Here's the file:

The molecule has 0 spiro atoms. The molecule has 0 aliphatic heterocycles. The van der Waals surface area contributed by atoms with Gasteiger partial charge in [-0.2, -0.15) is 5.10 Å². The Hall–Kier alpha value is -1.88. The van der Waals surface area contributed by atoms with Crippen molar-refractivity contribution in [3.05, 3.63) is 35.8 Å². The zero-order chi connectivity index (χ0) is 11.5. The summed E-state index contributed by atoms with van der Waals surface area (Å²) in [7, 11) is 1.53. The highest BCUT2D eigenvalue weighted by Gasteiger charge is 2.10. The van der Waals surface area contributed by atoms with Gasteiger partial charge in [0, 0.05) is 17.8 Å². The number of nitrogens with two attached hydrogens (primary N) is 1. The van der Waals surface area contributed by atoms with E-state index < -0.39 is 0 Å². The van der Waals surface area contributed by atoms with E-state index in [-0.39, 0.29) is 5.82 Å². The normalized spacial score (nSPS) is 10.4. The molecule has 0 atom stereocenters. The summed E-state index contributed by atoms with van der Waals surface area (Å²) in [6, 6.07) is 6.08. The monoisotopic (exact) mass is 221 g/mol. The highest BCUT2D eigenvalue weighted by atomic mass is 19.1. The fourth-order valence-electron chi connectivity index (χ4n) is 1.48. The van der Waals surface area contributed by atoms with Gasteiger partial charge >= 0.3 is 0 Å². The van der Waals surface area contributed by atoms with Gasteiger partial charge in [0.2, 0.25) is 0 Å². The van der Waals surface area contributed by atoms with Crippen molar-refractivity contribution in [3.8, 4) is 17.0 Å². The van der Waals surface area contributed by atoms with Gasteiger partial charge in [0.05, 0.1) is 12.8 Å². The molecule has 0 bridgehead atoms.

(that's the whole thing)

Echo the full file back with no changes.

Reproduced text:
The molecule has 0 spiro atoms. The molecule has 0 aliphatic heterocycles. The van der Waals surface area contributed by atoms with Gasteiger partial charge in [-0.2, -0.15) is 5.10 Å². The Hall–Kier alpha value is -1.88. The van der Waals surface area contributed by atoms with Crippen molar-refractivity contribution in [3.05, 3.63) is 35.8 Å². The zero-order chi connectivity index (χ0) is 11.5. The summed E-state index contributed by atoms with van der Waals surface area (Å²) in [7, 11) is 1.53. The highest BCUT2D eigenvalue weighted by Gasteiger charge is 2.10. The van der Waals surface area contributed by atoms with Gasteiger partial charge in [0, 0.05) is 17.8 Å². The number of nitrogens with two attached hydrogens (primary N) is 1. The van der Waals surface area contributed by atoms with E-state index < -0.39 is 0 Å². The van der Waals surface area contributed by atoms with E-state index in [-0.39, 0.29) is 5.82 Å². The normalized spacial score (nSPS) is 10.4. The molecule has 0 atom stereocenters. The summed E-state index contributed by atoms with van der Waals surface area (Å²) in [6, 6.07) is 6.08. The monoisotopic (exact) mass is 221 g/mol. The highest BCUT2D eigenvalue weighted by atomic mass is 19.1. The fourth-order valence-electron chi connectivity index (χ4n) is 1.48. The van der Waals surface area contributed by atoms with Gasteiger partial charge >= 0.3 is 0 Å². The van der Waals surface area contributed by atoms with Gasteiger partial charge in [0.2, 0.25) is 0 Å². The van der Waals surface area contributed by atoms with Crippen molar-refractivity contribution in [3.8, 4) is 17.0 Å². The van der Waals surface area contributed by atoms with Gasteiger partial charge in [0.05, 0.1) is 12.8 Å². The molecule has 0 bridgehead atoms.